How a well functioning safety committee is key toward creating a culture of safety

By Vinny Gallo, VRSA Senior Safety Consultant

June is National Safety Month, and according to the National Safety Council (NSC), “now, more than ever, safety is crucial both inside and outside the workplace.”

This year, the NSC will be focusing on mental health, ergonomics, building a safety culture, and driving.

One important part of building a safety culture is having a safety committee. Commonly, organizations will delegate the vast majority of safety related responsibilities to one individual or department. However, while it is important to have a facilitator within the process, safety responsibilities must be shared within the organization as a whole.

A well-constructed safety committee with defined responsibilities and organizational buy-in can help foster the team-based approach to safety to ensure an organization can succeed.

City of Winchester Safety Committee

Towns and cities often struggle with their safety culture, due to their diverse operations. Some municipalities have workplace safety cultures that cause the organization to feel that individual departments are run as entirely separate organizations.

The City of Winchester is a key example of a municipality that strives to break the mold and operate its inclusive safety culture with a team-based approach. Winchester identified its key department stakeholders and selected representatives from its public services, police, fire and rescue, social services, parks and recreation, human resources, and the emergency management departments to help ensure all employees are provided a safe and healthy workplace.

The Safety Committee in Winchester has accomplished many feats in relation to its safety culture, but its complete review and revision of its written safety programs, with coordination from all safety committee members, is a noteworthy achievement.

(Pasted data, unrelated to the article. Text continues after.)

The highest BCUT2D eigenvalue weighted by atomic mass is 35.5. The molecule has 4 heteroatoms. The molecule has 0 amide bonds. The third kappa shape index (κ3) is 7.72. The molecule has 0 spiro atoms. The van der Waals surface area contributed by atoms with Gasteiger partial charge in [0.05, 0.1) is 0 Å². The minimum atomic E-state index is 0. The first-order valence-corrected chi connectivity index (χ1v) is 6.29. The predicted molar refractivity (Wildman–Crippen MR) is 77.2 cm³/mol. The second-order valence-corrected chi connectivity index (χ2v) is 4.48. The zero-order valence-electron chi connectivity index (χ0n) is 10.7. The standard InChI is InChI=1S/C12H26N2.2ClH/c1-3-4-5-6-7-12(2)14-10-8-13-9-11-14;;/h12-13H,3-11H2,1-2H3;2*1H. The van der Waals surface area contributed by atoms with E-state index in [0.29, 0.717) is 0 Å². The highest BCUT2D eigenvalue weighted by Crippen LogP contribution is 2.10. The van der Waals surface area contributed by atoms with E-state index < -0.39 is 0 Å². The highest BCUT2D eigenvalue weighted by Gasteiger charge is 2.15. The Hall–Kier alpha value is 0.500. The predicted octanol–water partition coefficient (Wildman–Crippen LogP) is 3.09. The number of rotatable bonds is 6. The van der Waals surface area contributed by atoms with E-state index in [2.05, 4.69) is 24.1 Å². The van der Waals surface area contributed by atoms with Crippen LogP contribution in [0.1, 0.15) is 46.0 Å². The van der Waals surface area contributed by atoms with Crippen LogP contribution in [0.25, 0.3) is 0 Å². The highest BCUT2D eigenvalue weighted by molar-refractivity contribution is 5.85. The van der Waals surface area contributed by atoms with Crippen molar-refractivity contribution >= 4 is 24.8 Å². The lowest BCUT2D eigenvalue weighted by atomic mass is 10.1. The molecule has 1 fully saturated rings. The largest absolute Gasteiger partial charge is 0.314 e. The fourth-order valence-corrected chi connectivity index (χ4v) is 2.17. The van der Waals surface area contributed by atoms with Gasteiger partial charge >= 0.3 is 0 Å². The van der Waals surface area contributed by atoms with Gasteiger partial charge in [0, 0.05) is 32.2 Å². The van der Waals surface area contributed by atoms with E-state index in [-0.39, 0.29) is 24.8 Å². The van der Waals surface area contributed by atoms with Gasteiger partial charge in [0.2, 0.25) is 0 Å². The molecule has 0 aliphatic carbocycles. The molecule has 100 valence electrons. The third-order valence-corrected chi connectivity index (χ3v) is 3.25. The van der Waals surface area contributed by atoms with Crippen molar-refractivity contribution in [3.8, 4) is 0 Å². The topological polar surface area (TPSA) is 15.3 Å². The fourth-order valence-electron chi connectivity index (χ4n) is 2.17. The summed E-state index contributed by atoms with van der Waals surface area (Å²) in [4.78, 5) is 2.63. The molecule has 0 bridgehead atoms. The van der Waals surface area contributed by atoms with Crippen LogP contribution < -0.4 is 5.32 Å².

Many organizations have written safety programs that are inundated with complex written policies and procedures that may be OSHA compliant in writing, but employees are rarely aware of what is included in these written programs, nor do they accurately reflect current practices.

The City of Winchester’s Safety Committee did a thorough review of its safety program and was able to generalize its written program to reflect an organization-wide approach and ensure it was not only an OSHA compliant safety program, but it was understandable for all employees. With collaboration from all of its members, the organization-wide safety program was able to condense the written safety program from more than 100 pages to approximately ten pages.

Safety committees quite often lose their way due to never establishing their purpose or mission. The City of Winchester’s Safety Committee has embedded itself into the workplace culture by meeting monthly to discuss the four functions that it can influence to build on as well as sustain its successes: written policy review, workplace injury and accident procedures, exposure control plans, and safety training.

Below, find more tips on ways to structure and organize your organization’s safety committee:


The members of a safety committee reflect on the committee itself. Committee members must be dedicated to their duties of being a central part of the safety culture. An organization should select an equal number of representatives from each of their main departments/divisions. The safety committee should not be a group of only leadership members and executives. Safety committees should have a balanced representation of employees and supervisors committed to safety.

The committee should include a mixture of senior staff who have seen the ups and downs of the organization, as well as less tenured staff who may bring new ideas and perspective to the group. Committee member positions should be filled in terms of which personalities would contribute and work together the best.